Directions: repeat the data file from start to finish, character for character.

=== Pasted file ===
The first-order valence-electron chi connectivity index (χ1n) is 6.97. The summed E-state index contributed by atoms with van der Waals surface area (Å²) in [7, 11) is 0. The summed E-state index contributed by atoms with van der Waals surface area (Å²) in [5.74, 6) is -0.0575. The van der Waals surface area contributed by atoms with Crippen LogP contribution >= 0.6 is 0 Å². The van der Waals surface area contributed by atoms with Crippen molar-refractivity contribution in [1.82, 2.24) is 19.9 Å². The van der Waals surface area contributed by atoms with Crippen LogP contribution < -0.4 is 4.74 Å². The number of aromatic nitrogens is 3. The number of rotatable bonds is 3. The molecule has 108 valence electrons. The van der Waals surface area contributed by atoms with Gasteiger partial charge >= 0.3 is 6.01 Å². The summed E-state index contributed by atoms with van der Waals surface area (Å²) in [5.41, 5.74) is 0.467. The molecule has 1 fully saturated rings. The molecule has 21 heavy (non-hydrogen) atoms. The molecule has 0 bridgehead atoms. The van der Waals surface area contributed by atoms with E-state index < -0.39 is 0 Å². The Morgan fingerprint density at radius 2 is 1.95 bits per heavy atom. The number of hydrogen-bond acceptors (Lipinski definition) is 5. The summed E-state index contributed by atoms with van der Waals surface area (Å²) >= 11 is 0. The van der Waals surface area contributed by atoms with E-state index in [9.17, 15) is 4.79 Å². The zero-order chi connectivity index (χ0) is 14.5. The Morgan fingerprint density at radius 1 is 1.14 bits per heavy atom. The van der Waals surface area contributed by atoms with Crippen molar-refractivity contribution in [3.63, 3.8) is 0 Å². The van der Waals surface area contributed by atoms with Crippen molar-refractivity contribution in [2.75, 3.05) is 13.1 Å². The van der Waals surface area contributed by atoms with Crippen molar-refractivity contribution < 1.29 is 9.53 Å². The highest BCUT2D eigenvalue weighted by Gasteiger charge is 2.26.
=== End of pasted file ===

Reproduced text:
The first-order valence-electron chi connectivity index (χ1n) is 6.97. The summed E-state index contributed by atoms with van der Waals surface area (Å²) in [7, 11) is 0. The summed E-state index contributed by atoms with van der Waals surface area (Å²) in [5.74, 6) is -0.0575. The van der Waals surface area contributed by atoms with Crippen LogP contribution >= 0.6 is 0 Å². The van der Waals surface area contributed by atoms with Crippen molar-refractivity contribution in [1.82, 2.24) is 19.9 Å². The van der Waals surface area contributed by atoms with Crippen LogP contribution < -0.4 is 4.74 Å². The number of aromatic nitrogens is 3. The number of rotatable bonds is 3. The molecule has 108 valence electrons. The van der Waals surface area contributed by atoms with Gasteiger partial charge >= 0.3 is 6.01 Å². The summed E-state index contributed by atoms with van der Waals surface area (Å²) in [5.41, 5.74) is 0.467. The molecule has 1 fully saturated rings. The molecule has 21 heavy (non-hydrogen) atoms. The molecule has 0 bridgehead atoms. The van der Waals surface area contributed by atoms with E-state index < -0.39 is 0 Å². The Morgan fingerprint density at radius 2 is 1.95 bits per heavy atom. The number of hydrogen-bond acceptors (Lipinski definition) is 5. The summed E-state index contributed by atoms with van der Waals surface area (Å²) >= 11 is 0. The van der Waals surface area contributed by atoms with E-state index in [9.17, 15) is 4.79 Å². The zero-order chi connectivity index (χ0) is 14.5. The Morgan fingerprint density at radius 1 is 1.14 bits per heavy atom. The van der Waals surface area contributed by atoms with Crippen molar-refractivity contribution in [3.63, 3.8) is 0 Å². The van der Waals surface area contributed by atoms with Crippen molar-refractivity contribution in [2.75, 3.05) is 13.1 Å². The van der Waals surface area contributed by atoms with Crippen molar-refractivity contribution < 1.29 is 9.53 Å². The highest BCUT2D eigenvalue weighted by Gasteiger charge is 2.26.